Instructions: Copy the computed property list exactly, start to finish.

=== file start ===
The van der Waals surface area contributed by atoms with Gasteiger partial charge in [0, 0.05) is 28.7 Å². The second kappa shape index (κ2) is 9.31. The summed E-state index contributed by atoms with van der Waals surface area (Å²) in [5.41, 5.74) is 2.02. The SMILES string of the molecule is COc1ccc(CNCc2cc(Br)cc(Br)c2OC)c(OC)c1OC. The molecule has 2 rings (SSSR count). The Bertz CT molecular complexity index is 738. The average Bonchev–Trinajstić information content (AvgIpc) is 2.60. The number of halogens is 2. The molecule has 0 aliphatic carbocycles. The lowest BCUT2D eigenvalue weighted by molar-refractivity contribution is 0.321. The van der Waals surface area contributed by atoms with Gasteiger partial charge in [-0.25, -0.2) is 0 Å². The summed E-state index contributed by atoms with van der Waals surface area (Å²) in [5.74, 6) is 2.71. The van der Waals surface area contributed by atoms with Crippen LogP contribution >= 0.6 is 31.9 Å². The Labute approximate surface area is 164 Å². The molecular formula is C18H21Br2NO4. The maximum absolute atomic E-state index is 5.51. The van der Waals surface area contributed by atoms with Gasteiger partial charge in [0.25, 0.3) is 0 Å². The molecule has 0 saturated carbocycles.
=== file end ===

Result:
The van der Waals surface area contributed by atoms with Gasteiger partial charge in [0, 0.05) is 28.7 Å². The second kappa shape index (κ2) is 9.31. The summed E-state index contributed by atoms with van der Waals surface area (Å²) in [5.41, 5.74) is 2.02. The SMILES string of the molecule is COc1ccc(CNCc2cc(Br)cc(Br)c2OC)c(OC)c1OC. The molecule has 2 rings (SSSR count). The Bertz CT molecular complexity index is 738. The average Bonchev–Trinajstić information content (AvgIpc) is 2.60. The number of halogens is 2. The molecule has 0 aliphatic carbocycles. The lowest BCUT2D eigenvalue weighted by molar-refractivity contribution is 0.321. The van der Waals surface area contributed by atoms with Gasteiger partial charge in [-0.25, -0.2) is 0 Å². The summed E-state index contributed by atoms with van der Waals surface area (Å²) in [5.74, 6) is 2.71. The van der Waals surface area contributed by atoms with Crippen LogP contribution >= 0.6 is 31.9 Å². The Labute approximate surface area is 164 Å². The molecular formula is C18H21Br2NO4. The maximum absolute atomic E-state index is 5.51. The van der Waals surface area contributed by atoms with Gasteiger partial charge in [0.25, 0.3) is 0 Å². The molecule has 0 saturated carbocycles.